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Starting from the concert in Lucca, the Italian press has reviewed the DMB shows in Italy with passion and enthusiasm. After a ten years gap, the return of the band in 2009 was a triumph, immortalized in the official release of the box set Europe 2009, which even brought together the opinions of two historically "rival" music magazines as Buscadero and Jam (where the box set was reviewed as album of the month in the February issue).

Here are some reviews of the DMB 2010 Italian tour, including interviews with Corsina Andriano and Luigi Lenzi, respectively President and Founder of Con-Fusion.

DMB Europe 2009 album of the month

by Mauro Zambellini
translated by Benedetta Copeta and Carla Melis

Last year I was lucky enough to attend the Dave Matthews Band's gig in Lucca on the 5th of July, and I have to admit it was something quite unique.
Marco and I already sang its praises in the September issue of Buscadero. After 6 months, in hindsight, I have no choice but to confirm the feelings I had on the spot: it was a tremendous, powerful, overwhelming and exciting concert, where ecstasy and skill, technical virtuosity and good vibes, energy and creativity, individual talent and team symbiosis blend into each other in equal parts, thus creating an unstoppable flow of pure music which is difficult to resist and where it's hard to tell where rock ends and jazz begins, where funky gives way to pop, where Dave's lyrical songwriting and dreamy singing joins the instrumental elaborations and the improvisation of an "orchestra" which is as good to see as it is great to listen to.
The DMB's music is all encompassing and without borders. One cannot define it as rock, funky, jazz, or ballad because it's all those things mixed together; a flood of sounds that split up into a thousand smaller streams, in all kinds of virtuosity and solos, and break into continuous drum fills, in an intoxicating and irresistible groove, only to combine again in a single crushing sound in which there is Dave Matthews. With his 'folk singer like' guitar strumming and his voice - at times soft spoken, at times enraged and shouting - (and dressed just like the regular guy next door) Dave mesmerizes, enchants, seduces and charms, making the audience dream and stealing people's smiles and hearts, in an endless vortex of emotions.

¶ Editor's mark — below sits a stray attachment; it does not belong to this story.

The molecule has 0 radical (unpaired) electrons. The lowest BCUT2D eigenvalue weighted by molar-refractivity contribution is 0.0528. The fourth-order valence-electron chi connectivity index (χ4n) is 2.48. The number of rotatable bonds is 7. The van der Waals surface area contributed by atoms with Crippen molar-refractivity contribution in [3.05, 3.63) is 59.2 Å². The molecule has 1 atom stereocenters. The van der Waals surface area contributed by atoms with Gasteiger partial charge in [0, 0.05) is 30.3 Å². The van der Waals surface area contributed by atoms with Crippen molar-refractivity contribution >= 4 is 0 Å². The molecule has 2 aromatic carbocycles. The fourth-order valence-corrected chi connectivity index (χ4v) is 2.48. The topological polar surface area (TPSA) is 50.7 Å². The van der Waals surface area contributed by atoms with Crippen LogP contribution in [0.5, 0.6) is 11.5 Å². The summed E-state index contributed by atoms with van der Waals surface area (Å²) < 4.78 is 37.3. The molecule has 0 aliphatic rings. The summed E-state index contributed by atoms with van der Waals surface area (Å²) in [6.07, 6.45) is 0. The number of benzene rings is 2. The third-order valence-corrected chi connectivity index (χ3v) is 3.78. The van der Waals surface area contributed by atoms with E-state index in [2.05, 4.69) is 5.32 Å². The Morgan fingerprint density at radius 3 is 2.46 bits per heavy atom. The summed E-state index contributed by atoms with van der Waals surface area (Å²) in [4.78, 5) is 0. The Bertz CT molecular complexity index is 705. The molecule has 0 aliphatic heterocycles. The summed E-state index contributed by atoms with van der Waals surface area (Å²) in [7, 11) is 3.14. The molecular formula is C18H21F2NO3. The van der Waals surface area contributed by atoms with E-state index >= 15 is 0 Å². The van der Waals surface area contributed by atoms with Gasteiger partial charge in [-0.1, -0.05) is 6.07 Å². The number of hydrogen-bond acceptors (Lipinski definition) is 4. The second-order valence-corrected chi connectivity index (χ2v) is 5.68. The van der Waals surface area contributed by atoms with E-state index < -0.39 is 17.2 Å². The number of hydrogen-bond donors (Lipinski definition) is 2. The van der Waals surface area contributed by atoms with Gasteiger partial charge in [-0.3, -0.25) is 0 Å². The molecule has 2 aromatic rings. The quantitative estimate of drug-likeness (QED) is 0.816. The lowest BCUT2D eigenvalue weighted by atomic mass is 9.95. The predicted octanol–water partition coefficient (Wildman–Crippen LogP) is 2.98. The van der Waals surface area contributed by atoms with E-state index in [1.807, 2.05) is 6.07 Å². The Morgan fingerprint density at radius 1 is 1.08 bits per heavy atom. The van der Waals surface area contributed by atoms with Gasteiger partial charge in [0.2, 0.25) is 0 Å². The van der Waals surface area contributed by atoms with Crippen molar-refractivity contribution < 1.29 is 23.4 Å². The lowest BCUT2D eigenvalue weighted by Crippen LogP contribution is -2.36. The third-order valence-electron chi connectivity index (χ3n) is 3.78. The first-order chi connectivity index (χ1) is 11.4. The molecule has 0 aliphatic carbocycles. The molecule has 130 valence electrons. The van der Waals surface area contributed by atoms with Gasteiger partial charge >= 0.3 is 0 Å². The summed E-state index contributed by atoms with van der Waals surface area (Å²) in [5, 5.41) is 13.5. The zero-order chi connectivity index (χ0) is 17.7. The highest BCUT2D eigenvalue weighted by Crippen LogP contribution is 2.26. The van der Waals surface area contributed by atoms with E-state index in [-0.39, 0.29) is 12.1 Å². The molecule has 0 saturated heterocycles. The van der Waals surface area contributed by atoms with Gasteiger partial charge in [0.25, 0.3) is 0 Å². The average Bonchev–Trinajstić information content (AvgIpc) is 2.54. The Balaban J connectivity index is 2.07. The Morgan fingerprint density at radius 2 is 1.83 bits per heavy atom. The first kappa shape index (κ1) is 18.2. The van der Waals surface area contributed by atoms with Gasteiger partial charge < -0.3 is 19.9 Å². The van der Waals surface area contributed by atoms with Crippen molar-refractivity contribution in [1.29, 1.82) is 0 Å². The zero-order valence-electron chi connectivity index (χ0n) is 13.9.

We must thank the music industry (price aside) for making the gig in Piazza Napoleone in Lucca available to all: a stylish book-shaped box set that includes large and beautiful pictures taken during the 2009 European tour, 3 CDs from the show in Lucca (not just a cold excerpt from all the gigs), and a wonderful DVD of the show at the Brixton Academy in London.
There are about 6 hours of music that will enthrall anybody who loves rock in a wider sense of the genre, a long jam-session divided into songs (although it's hard to call songs the sometimes 8/10 minutes-long tracks) that celebrates the deeds of the band: the amazing Carter Beauford, the man that beats his drums while wearing white gloves and a smile on his face, the powerful bass player Stefan Lessard, the acrobatic violinist Boyd Tinsley, who adds his burst of madness to their already unpredictable music, ranging from Jean Luc Ponty to rock, from classical music to psychedelic.
After LeRoi Moore's recent and unexpected death, they are the members of the Dave Matthews Band, but other great musicians joined the band for the summer tour: guitar player Tim Reynolds, the "big" trumpet player Rashawn Ross and saxophonist Jeff Coffin, who's every bit as good as David Sanborn or any other great modern-jazz saxophonist and who managed to create his own show inside the show with his brilliant playing. A Black and White orchestra, a triumphant display of human and musical integration, with 3 black and 4 white people performing one of the most powerful acts in the rock scene, a portentous empathy among musicians where there is a leader, for sure, but strength comes from the unity in the group, because as far as skill, feeling and talent are concerned, and taking into account the due historical, stylistic and genre differences, we're not too far from the big Miles Davis quintets.